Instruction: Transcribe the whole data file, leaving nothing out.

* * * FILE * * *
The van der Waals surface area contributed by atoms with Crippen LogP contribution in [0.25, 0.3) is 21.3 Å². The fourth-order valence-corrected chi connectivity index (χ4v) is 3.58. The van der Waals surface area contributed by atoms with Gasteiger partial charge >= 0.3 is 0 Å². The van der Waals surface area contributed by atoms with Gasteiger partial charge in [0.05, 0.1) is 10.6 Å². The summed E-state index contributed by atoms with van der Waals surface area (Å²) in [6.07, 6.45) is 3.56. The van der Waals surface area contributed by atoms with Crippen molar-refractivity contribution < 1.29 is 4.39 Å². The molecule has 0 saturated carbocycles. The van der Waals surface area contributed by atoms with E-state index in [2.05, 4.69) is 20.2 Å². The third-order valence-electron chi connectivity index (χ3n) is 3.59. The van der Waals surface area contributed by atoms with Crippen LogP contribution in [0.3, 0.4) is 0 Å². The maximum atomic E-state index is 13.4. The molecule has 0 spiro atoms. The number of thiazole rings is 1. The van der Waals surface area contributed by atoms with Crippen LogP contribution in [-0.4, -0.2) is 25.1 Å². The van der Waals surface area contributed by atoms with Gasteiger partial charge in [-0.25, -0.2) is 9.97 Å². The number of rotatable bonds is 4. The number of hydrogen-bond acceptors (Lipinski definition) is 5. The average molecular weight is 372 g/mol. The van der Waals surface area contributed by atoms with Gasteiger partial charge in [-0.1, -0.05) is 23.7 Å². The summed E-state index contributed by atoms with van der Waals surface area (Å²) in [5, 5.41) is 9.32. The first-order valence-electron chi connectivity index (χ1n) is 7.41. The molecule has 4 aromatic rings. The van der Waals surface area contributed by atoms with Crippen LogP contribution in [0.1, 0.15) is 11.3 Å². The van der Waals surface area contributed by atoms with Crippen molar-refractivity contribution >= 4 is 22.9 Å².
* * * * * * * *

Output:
The van der Waals surface area contributed by atoms with Crippen LogP contribution in [0.25, 0.3) is 21.3 Å². The fourth-order valence-corrected chi connectivity index (χ4v) is 3.58. The van der Waals surface area contributed by atoms with Gasteiger partial charge >= 0.3 is 0 Å². The van der Waals surface area contributed by atoms with Gasteiger partial charge in [0.05, 0.1) is 10.6 Å². The summed E-state index contributed by atoms with van der Waals surface area (Å²) in [6.07, 6.45) is 3.56. The van der Waals surface area contributed by atoms with Crippen molar-refractivity contribution < 1.29 is 4.39 Å². The molecule has 0 saturated carbocycles. The van der Waals surface area contributed by atoms with E-state index in [2.05, 4.69) is 20.2 Å². The third-order valence-electron chi connectivity index (χ3n) is 3.59. The van der Waals surface area contributed by atoms with Crippen LogP contribution in [0.3, 0.4) is 0 Å². The maximum atomic E-state index is 13.4. The molecule has 0 spiro atoms. The number of thiazole rings is 1. The van der Waals surface area contributed by atoms with Crippen LogP contribution in [-0.4, -0.2) is 25.1 Å². The van der Waals surface area contributed by atoms with Gasteiger partial charge in [-0.25, -0.2) is 9.97 Å². The number of rotatable bonds is 4. The number of hydrogen-bond acceptors (Lipinski definition) is 5. The average molecular weight is 372 g/mol. The van der Waals surface area contributed by atoms with Gasteiger partial charge in [-0.1, -0.05) is 23.7 Å². The summed E-state index contributed by atoms with van der Waals surface area (Å²) in [5, 5.41) is 9.32. The first-order valence-electron chi connectivity index (χ1n) is 7.41. The molecule has 4 aromatic rings. The van der Waals surface area contributed by atoms with Crippen LogP contribution in [0.1, 0.15) is 11.3 Å². The van der Waals surface area contributed by atoms with Crippen molar-refractivity contribution >= 4 is 22.9 Å².